Cloud host­ing or shared host­ing?

Pay more, pay less, but which op­tion of­fers the best for your busi­ness

Web Designer - - Contents - Neal Thoms Con­tent Ed­i­tor

Neal Thoms from Fasthosts talks you through the pros and cons of both op­tions

To have a live web­site on the in­ter­net, you’re go­ing to need web host­ing, but of the two most com­mon host­ing choices to­day – cloud host­ing and shared host­ing – which one is the best for your busi­ness? So, what’s the dif­fer­ence? Put sim­ply, cloud host­ing is a ser­vice that is ded­i­cated to you, while shared host­ing means that you have to share the server re­sources with other users. At first glance, shared host­ing would seem to have a ma­jor ad­van­tage – cost. But the down­side is that it may have lim­i­ta­tions that be­come more ap­par­ent as time goes by and re­quire­ments grow. Think of it like shar­ing a flat with sev­eral other peo­ple. You may save money by pool­ing re­sources, but some­times you want the place to your­self. That’s when cloud host­ing comes into its own.

With sev­eral cus­tomers shar­ing one set of phys­i­cal hard­ware, in­di­vid­ual users can’t al­ways rely on a guar­an­teed level of server per­for­mance. This might not be an is­sue for some sites, but when it comes to run­ning in­ten­sive, busi­ness-crit­i­cal pro­cesses, many users find that shared host­ing fa­cil­i­ties can cramp their style. Ninety-nine per cent of the time this is fine; but what hap­pens when you’re shar­ing your space with sites that have a spike in de­mand at a cer­tain time of day or night, or even at cer­tain times of the week or year? Will your web­site func­tion­al­ity suf­fer as a re­sult?

The server only has a fi­nite amount of re­sources to par­cel out, so ap­pli­ca­tions will reg­u­larly strug­gle to get what they need. The end re­sult could be in­con­sis­tent per­for­mance, slow load­ing times and a frus­trat­ing ex­pe­ri­ence for your cus­tomer. If your web­site is a ma­jor source of sales or new busi­ness en­quiries, this could be a prob­lem. What if you’re the one draw­ing down more re­sources than ev­ery­one else? Then your host may send you a warn­ing no­tice or two and ul­ti­mately even sus­pend your ac­count. An­other is­sue might be if you need a ded­i­cated IP ad­dress. You might want this if you need to main­tain a se­cure site via an SSL cer­tifi­cate or if you need to ac­cess your web­site via FTP on a reg­u­lar ba­sis. In both th­ese cases, you’ll want a ded­i­cated server.

Or do you need server root ac­cess so that you can edit all the files on your server (in­clud­ing the mis­sion-crit­i­cal ones), in­stall your own soft­ware and ap­pli­ca­tions or change the sys­tem con­fig­u­ra­tion? If the an­swer is yes, then you’ll need ac­cess to the server, some­thing you won’t have with shared host­ing.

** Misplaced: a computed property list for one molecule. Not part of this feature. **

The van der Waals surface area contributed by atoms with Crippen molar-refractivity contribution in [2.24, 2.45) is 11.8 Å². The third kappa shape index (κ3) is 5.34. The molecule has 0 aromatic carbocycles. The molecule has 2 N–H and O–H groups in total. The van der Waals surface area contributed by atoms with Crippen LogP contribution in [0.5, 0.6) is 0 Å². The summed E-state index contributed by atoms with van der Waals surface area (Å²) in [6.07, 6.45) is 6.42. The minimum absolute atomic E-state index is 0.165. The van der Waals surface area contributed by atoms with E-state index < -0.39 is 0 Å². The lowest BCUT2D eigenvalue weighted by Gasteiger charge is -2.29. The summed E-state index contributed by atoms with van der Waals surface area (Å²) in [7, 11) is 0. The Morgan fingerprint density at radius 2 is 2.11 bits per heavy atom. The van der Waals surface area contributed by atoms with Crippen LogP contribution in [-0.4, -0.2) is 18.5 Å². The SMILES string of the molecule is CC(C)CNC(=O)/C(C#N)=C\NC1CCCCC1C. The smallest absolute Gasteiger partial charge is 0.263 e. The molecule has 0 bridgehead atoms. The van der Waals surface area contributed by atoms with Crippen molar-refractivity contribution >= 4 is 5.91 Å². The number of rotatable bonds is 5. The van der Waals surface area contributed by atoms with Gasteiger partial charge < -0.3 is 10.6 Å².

With cloud host­ing, ev­ery sin­gle re­source you con­fig­ure is ded­i­cated to you alone. Cloud host­ing com­pa­nies pro­vide vir­tu­alised re­sources on an on-de­mand, as-needed ba­sis. In­stead of pay­ing up­front for a fixed con­fig­u­ra­tion on a sin­gle server, the user can pay as they go for what they ac­tu­ally use. With cloud host­ing, the load can also be bal­anced across a num­ber of dif­fer­ent servers, mean­ing that if an in­di­vid­ual server goes down, there is no lost in­for­ma­tion or down­time for the cus­tomer. In this way, cloud host­ing can be much more flex­i­ble and re­silient to the fluc­tu­at­ing de­mands of busi­ness. To think about it an­other way, cloud host­ing can be a kind of ‘ded­i­cated host­ing’ op­tion for users who want the in­creased power of their own server, but don’t want to have to deal with the day-to-day is­sue of server man­age­ment – check­ing the sta­tus of the server and apps, mon­i­tor­ing for any new or re­cur­ring is­sues and so on. Cloud host­ing also elim­i­nates the need to ever mi­grate your server in the fu­ture when it inevitably reaches end-of-life, a pain all web de­sign­ers can re­late to!

Cloud host­ing is a great op­tion for many peo­ple, but maybe you still feel it’s too much of a new and un­tried con­cept to risk putting your busi­ness on? This is sim­ply un­true. While the term ‘cloud host­ing’ might be rel­a­tively new in the web host­ing world, it is built on es­tab­lished and tested tech­nolo­gies like vir­tu­al­i­sa­tion, so it is more ma­ture than you might think.

If your busi­ness is al­ready heav­ily in­vested in the cloud – for ex­am­ple you use Drop­box, Google Drive, Ama­zon Web Ser­vices, Sales­force, Of­fice 365, etc. – then you al­ready know many of the ben­e­fits of cloud host­ing. Pro­vid­ing you can see a ben­e­fit from the ad­di­tional value that cloud host­ing de­liv­ers over shared host­ing (greater re­silience, re­li­a­bil­ity, scal­a­bil­ity, fu­ture-proof­ing, etc.), then the ad­di­tional cost of cloud host­ing may be a no-brainer for you.

Shared host­ing would seem to have a ma­jor ad­van­tage – cost. But the down­side is that it may have lim­i­ta­tions that be­come more ap­par­ent as time goes by

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